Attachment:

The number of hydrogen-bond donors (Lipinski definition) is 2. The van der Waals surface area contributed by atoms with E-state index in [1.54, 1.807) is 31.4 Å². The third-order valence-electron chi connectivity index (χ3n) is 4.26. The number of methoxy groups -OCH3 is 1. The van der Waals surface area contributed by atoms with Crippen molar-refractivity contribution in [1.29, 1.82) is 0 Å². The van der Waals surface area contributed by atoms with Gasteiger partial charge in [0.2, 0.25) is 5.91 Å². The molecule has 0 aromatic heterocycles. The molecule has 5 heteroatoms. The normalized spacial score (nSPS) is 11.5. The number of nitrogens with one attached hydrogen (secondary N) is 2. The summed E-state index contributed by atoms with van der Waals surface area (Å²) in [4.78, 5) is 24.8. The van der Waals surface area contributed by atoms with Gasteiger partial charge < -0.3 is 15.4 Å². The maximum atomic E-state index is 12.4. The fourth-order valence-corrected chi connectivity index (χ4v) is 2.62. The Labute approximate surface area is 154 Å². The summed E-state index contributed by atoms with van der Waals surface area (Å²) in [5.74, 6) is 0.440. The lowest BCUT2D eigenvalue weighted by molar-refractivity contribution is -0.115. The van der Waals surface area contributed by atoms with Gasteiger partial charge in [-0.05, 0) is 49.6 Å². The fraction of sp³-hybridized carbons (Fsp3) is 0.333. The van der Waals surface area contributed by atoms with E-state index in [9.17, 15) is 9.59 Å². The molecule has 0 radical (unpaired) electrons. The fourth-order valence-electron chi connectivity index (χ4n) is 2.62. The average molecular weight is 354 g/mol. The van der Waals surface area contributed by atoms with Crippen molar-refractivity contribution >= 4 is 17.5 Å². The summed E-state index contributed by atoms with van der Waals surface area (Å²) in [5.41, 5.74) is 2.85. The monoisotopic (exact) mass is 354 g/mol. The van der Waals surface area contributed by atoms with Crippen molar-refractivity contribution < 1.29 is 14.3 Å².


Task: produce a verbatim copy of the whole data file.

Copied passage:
The number of hydrogen-bond donors (Lipinski definition) is 2. The van der Waals surface area contributed by atoms with E-state index in [1.54, 1.807) is 31.4 Å². The third-order valence-electron chi connectivity index (χ3n) is 4.26. The number of methoxy groups -OCH3 is 1. The van der Waals surface area contributed by atoms with Crippen molar-refractivity contribution in [1.29, 1.82) is 0 Å². The van der Waals surface area contributed by atoms with Gasteiger partial charge in [0.2, 0.25) is 5.91 Å². The molecule has 0 aromatic heterocycles. The molecule has 5 heteroatoms. The normalized spacial score (nSPS) is 11.5. The number of nitrogens with one attached hydrogen (secondary N) is 2. The summed E-state index contributed by atoms with van der Waals surface area (Å²) in [4.78, 5) is 24.8. The van der Waals surface area contributed by atoms with Gasteiger partial charge < -0.3 is 15.4 Å². The maximum atomic E-state index is 12.4. The fourth-order valence-corrected chi connectivity index (χ4v) is 2.62. The Labute approximate surface area is 154 Å². The summed E-state index contributed by atoms with van der Waals surface area (Å²) in [5.74, 6) is 0.440. The lowest BCUT2D eigenvalue weighted by molar-refractivity contribution is -0.115. The van der Waals surface area contributed by atoms with Gasteiger partial charge in [-0.05, 0) is 49.6 Å². The fraction of sp³-hybridized carbons (Fsp3) is 0.333. The van der Waals surface area contributed by atoms with E-state index in [9.17, 15) is 9.59 Å². The molecule has 0 radical (unpaired) electrons. The fourth-order valence-electron chi connectivity index (χ4n) is 2.62. The average molecular weight is 354 g/mol. The van der Waals surface area contributed by atoms with Crippen molar-refractivity contribution >= 4 is 17.5 Å². The summed E-state index contributed by atoms with van der Waals surface area (Å²) in [5.41, 5.74) is 2.85. The monoisotopic (exact) mass is 354 g/mol. The van der Waals surface area contributed by atoms with Crippen molar-refractivity contribution < 1.29 is 14.3 Å².